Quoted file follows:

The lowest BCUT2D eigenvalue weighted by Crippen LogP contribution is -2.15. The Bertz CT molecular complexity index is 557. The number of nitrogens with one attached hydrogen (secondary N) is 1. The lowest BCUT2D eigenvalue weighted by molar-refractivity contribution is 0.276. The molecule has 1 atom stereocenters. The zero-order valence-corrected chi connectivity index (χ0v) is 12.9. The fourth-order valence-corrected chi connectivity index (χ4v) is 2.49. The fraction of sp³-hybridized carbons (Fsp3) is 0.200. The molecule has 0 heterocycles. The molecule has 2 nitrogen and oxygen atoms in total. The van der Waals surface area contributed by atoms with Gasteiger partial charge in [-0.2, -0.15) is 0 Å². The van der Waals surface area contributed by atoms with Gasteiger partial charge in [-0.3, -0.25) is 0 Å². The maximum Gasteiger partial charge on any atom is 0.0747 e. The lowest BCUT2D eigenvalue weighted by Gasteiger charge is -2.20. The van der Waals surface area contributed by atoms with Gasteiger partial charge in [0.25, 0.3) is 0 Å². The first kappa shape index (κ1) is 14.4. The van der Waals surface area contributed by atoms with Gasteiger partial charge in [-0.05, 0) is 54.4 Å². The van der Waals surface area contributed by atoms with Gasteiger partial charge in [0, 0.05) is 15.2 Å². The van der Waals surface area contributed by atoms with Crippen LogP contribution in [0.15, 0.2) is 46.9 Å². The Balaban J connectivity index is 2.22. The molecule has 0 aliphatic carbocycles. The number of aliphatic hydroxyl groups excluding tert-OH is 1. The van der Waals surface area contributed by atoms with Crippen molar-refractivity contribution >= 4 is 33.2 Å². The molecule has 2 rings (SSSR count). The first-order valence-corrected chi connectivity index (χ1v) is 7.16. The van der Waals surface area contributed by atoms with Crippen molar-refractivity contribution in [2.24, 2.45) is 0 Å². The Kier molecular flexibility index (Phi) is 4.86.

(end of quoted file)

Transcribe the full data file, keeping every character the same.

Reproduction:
The lowest BCUT2D eigenvalue weighted by Crippen LogP contribution is -2.15. The Bertz CT molecular complexity index is 557. The number of nitrogens with one attached hydrogen (secondary N) is 1. The lowest BCUT2D eigenvalue weighted by molar-refractivity contribution is 0.276. The molecule has 1 atom stereocenters. The zero-order valence-corrected chi connectivity index (χ0v) is 12.9. The fourth-order valence-corrected chi connectivity index (χ4v) is 2.49. The fraction of sp³-hybridized carbons (Fsp3) is 0.200. The molecule has 0 heterocycles. The molecule has 2 nitrogen and oxygen atoms in total. The van der Waals surface area contributed by atoms with Gasteiger partial charge in [-0.2, -0.15) is 0 Å². The van der Waals surface area contributed by atoms with Gasteiger partial charge in [-0.3, -0.25) is 0 Å². The maximum Gasteiger partial charge on any atom is 0.0747 e. The lowest BCUT2D eigenvalue weighted by Gasteiger charge is -2.20. The van der Waals surface area contributed by atoms with Gasteiger partial charge in [0.25, 0.3) is 0 Å². The first kappa shape index (κ1) is 14.4. The van der Waals surface area contributed by atoms with Gasteiger partial charge in [-0.05, 0) is 54.4 Å². The van der Waals surface area contributed by atoms with Gasteiger partial charge in [0, 0.05) is 15.2 Å². The van der Waals surface area contributed by atoms with Crippen LogP contribution in [0.15, 0.2) is 46.9 Å². The Balaban J connectivity index is 2.22. The molecule has 0 aliphatic carbocycles. The number of aliphatic hydroxyl groups excluding tert-OH is 1. The van der Waals surface area contributed by atoms with Crippen molar-refractivity contribution >= 4 is 33.2 Å². The molecule has 2 rings (SSSR count). The first-order valence-corrected chi connectivity index (χ1v) is 7.16. The van der Waals surface area contributed by atoms with Crippen molar-refractivity contribution in [2.24, 2.45) is 0 Å². The Kier molecular flexibility index (Phi) is 4.86.